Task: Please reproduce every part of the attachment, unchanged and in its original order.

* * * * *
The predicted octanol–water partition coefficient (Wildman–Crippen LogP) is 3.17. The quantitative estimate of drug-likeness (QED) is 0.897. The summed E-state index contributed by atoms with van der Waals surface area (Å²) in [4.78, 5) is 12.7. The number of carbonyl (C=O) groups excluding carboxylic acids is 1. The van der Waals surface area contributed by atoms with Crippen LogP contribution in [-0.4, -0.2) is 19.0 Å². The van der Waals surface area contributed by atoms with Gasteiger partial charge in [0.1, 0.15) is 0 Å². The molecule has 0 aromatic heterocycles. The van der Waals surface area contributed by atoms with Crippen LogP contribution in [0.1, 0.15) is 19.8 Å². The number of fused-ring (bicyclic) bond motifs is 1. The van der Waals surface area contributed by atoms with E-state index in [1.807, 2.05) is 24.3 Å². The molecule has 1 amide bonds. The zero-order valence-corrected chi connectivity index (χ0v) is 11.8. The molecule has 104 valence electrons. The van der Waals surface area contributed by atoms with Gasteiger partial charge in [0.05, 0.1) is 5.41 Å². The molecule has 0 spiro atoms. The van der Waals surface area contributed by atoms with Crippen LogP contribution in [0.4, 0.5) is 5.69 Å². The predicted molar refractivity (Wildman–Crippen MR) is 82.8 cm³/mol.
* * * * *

The predicted octanol–water partition coefficient (Wildman–Crippen LogP) is 3.17. The quantitative estimate of drug-likeness (QED) is 0.897. The summed E-state index contributed by atoms with van der Waals surface area (Å²) in [4.78, 5) is 12.7. The number of carbonyl (C=O) groups excluding carboxylic acids is 1. The van der Waals surface area contributed by atoms with Crippen LogP contribution in [-0.4, -0.2) is 19.0 Å². The van der Waals surface area contributed by atoms with Gasteiger partial charge in [0.1, 0.15) is 0 Å². The molecule has 0 aromatic heterocycles. The van der Waals surface area contributed by atoms with Crippen LogP contribution in [0.1, 0.15) is 19.8 Å². The number of fused-ring (bicyclic) bond motifs is 1. The van der Waals surface area contributed by atoms with E-state index in [1.807, 2.05) is 24.3 Å². The molecule has 1 amide bonds. The zero-order valence-corrected chi connectivity index (χ0v) is 11.8. The molecule has 104 valence electrons. The van der Waals surface area contributed by atoms with Gasteiger partial charge in [0.05, 0.1) is 5.41 Å². The molecule has 0 spiro atoms. The van der Waals surface area contributed by atoms with Crippen LogP contribution in [0.4, 0.5) is 5.69 Å². The predicted molar refractivity (Wildman–Crippen MR) is 82.8 cm³/mol.